I later learned that this plant is called Heat Seed, which makes a ton of sense.

IMG_6267

Started off the second day of the weekend with breakfast in a bag. From the top, going clockwise: Sunny side up(荷包蛋), pork bun(豬肉包), and veggie dumpling(素餃子).

Eating out of a bag isn’t that uncommon in Taiwan. In night markets I’ve seen Indian chai poured into black bags and tied at the top around a straw.

My favorite part of this trip to Yi Lan was going to the beach.

Arrival in Taiwan

The 13 hour flight from San Francisco to Taipei was 13 hours but they went by quickly. There are many contributing factors:

1). I flew United Airlines for the first time, and it was great because they served free meals, snacks, and beverages pretty frequently, and they had a great movie collection (there had to be at least 70 movies and TV shows which could be played on command from a personal screen).

After the lights went out (signaling that it’s “nighttime” in the day of the plane. I’m not sure if it was nighttime in California or over the Pacific where the plane was at that moment.), stewardesses walked down the aisles with trays of water cups, and that was something I’d never seen before.

I watched The Grand Hotel Budapest, Transcendence, and Million Dollar Arm, all movies that I’ve had on my watch list. I liked The Grand Hotel Budapest the most because it was funny in a very toned down way and had a very unique style.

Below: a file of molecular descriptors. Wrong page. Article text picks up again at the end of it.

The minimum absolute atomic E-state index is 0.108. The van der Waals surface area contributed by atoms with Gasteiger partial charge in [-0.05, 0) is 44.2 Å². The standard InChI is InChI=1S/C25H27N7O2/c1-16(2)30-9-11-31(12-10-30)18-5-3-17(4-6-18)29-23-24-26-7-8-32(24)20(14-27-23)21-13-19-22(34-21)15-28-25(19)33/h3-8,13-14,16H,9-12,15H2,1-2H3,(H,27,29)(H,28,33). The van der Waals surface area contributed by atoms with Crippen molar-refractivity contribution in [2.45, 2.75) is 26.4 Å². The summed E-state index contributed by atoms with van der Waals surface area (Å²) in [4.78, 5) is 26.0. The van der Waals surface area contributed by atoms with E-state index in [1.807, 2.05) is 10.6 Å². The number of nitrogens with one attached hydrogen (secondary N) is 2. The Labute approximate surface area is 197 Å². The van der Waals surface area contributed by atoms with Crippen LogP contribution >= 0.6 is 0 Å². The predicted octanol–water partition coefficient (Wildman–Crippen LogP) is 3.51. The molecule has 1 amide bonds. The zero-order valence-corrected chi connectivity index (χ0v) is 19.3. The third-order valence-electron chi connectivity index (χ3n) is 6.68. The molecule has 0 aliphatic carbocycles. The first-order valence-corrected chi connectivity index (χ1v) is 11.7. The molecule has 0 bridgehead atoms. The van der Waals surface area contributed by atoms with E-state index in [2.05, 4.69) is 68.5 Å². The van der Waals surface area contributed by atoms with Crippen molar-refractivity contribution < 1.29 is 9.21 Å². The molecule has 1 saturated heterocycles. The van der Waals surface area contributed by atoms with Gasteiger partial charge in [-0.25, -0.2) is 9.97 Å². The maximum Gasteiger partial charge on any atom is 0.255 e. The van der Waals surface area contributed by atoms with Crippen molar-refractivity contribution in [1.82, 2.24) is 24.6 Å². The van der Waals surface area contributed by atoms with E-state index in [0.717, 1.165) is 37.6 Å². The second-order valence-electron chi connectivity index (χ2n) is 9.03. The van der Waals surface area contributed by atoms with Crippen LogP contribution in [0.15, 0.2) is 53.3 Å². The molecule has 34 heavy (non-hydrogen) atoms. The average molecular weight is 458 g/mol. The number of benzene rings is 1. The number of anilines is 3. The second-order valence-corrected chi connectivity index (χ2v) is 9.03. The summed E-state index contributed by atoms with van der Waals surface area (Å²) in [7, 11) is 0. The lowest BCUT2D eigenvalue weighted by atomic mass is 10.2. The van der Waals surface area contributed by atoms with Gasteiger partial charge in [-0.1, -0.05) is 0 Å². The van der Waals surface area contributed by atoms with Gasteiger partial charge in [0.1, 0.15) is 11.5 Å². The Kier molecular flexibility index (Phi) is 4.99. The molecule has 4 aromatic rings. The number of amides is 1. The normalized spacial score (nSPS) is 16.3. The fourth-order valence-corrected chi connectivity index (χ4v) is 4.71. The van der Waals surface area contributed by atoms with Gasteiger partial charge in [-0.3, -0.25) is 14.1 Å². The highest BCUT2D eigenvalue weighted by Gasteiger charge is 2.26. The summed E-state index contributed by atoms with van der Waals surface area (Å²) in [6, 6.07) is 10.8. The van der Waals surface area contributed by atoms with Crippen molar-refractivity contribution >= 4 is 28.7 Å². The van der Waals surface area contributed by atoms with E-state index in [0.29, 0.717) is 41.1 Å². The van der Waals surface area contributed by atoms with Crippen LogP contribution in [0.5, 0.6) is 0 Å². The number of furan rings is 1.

I figured out that to avoid jet-lag, you should pay attention to your sleeping schedule in the plane. Since I left San Francisco in the afternoon and would reach Taiwan in the evening of the next day, I stayed awake so that when I reached Taipei, I would be ready to sleep. It worked!

2). I was probably used to sitting down for long periods of time because one month earlier I’d sat in a car for 6 hours each day for 6 days in a , when my family drove from Illinois to California.

Taiwan is really humid and hot. My bedroom in my host mother’s apartment (my host mother is living by herself now because her husband is mostly in China for work, and her son just left for Germany on  Rotary Youth Exchange) is the only place with an AC that is on, but the wifi only works in the humid living room that has its windows open.

The view from the apartment (we’re on the 10th floor) is really cool in the mornings:

The first day here was tough because my host mom took me to a rotary group’s meeting in Yi Lan, which on the north east coast of Taiwan and a one hour drive from Taipei. After a gigantic seafood feast with 13-14 people at one round table, we got a tour of a nature center and a presentation from a professor who works with the Yi Lan community, and then we got another tour from Mr. Coffee (his nickname) who is building a giant 4-5 story coffee factory/museum near the ocean.

Mr. Coffee put a lot of thought into the building. He made sure the roof saves rainwater, and that customers at the museum get plenty of exercises by walking the stairs. The factory/museum was half built, but we walked through all of it. Mr. Coffee made the views really nice from inside the building, with open-air staircases (and even bathrooms with no ceilings) and balconies.

The rotarians were planning a musical event that will take place on the beach in Yi Lan so we scouted out many spots along the coast of the Pacific.